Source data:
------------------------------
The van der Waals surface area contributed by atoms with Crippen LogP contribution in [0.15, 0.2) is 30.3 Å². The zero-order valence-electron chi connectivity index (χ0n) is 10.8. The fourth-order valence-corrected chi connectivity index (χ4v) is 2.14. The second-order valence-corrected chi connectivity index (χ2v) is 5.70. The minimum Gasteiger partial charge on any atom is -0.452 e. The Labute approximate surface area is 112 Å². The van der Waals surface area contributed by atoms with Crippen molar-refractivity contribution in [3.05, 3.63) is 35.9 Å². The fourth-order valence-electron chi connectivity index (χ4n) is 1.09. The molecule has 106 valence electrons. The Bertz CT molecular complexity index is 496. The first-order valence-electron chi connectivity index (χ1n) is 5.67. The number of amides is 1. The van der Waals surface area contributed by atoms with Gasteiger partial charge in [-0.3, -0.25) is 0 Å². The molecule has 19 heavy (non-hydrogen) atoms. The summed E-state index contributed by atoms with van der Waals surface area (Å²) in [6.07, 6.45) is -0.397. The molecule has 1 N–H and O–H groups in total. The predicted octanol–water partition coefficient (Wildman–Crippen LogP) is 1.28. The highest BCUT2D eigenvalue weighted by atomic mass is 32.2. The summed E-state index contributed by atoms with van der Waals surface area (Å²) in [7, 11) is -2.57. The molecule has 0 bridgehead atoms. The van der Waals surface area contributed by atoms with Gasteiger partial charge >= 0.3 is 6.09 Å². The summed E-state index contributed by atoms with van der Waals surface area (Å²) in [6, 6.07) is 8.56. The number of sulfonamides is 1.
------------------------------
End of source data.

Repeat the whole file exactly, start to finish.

The van der Waals surface area contributed by atoms with Crippen LogP contribution in [0.15, 0.2) is 30.3 Å². The zero-order valence-electron chi connectivity index (χ0n) is 10.8. The fourth-order valence-corrected chi connectivity index (χ4v) is 2.14. The second-order valence-corrected chi connectivity index (χ2v) is 5.70. The minimum Gasteiger partial charge on any atom is -0.452 e. The Labute approximate surface area is 112 Å². The van der Waals surface area contributed by atoms with Crippen molar-refractivity contribution in [3.05, 3.63) is 35.9 Å². The fourth-order valence-electron chi connectivity index (χ4n) is 1.09. The molecule has 106 valence electrons. The Bertz CT molecular complexity index is 496. The first-order valence-electron chi connectivity index (χ1n) is 5.67. The number of amides is 1. The van der Waals surface area contributed by atoms with Gasteiger partial charge in [-0.3, -0.25) is 0 Å². The molecule has 19 heavy (non-hydrogen) atoms. The summed E-state index contributed by atoms with van der Waals surface area (Å²) in [6.07, 6.45) is -0.397. The molecule has 1 N–H and O–H groups in total. The predicted octanol–water partition coefficient (Wildman–Crippen LogP) is 1.28. The highest BCUT2D eigenvalue weighted by atomic mass is 32.2. The summed E-state index contributed by atoms with van der Waals surface area (Å²) in [7, 11) is -2.57. The molecule has 0 bridgehead atoms. The van der Waals surface area contributed by atoms with Gasteiger partial charge >= 0.3 is 6.09 Å². The summed E-state index contributed by atoms with van der Waals surface area (Å²) in [6, 6.07) is 8.56. The number of sulfonamides is 1.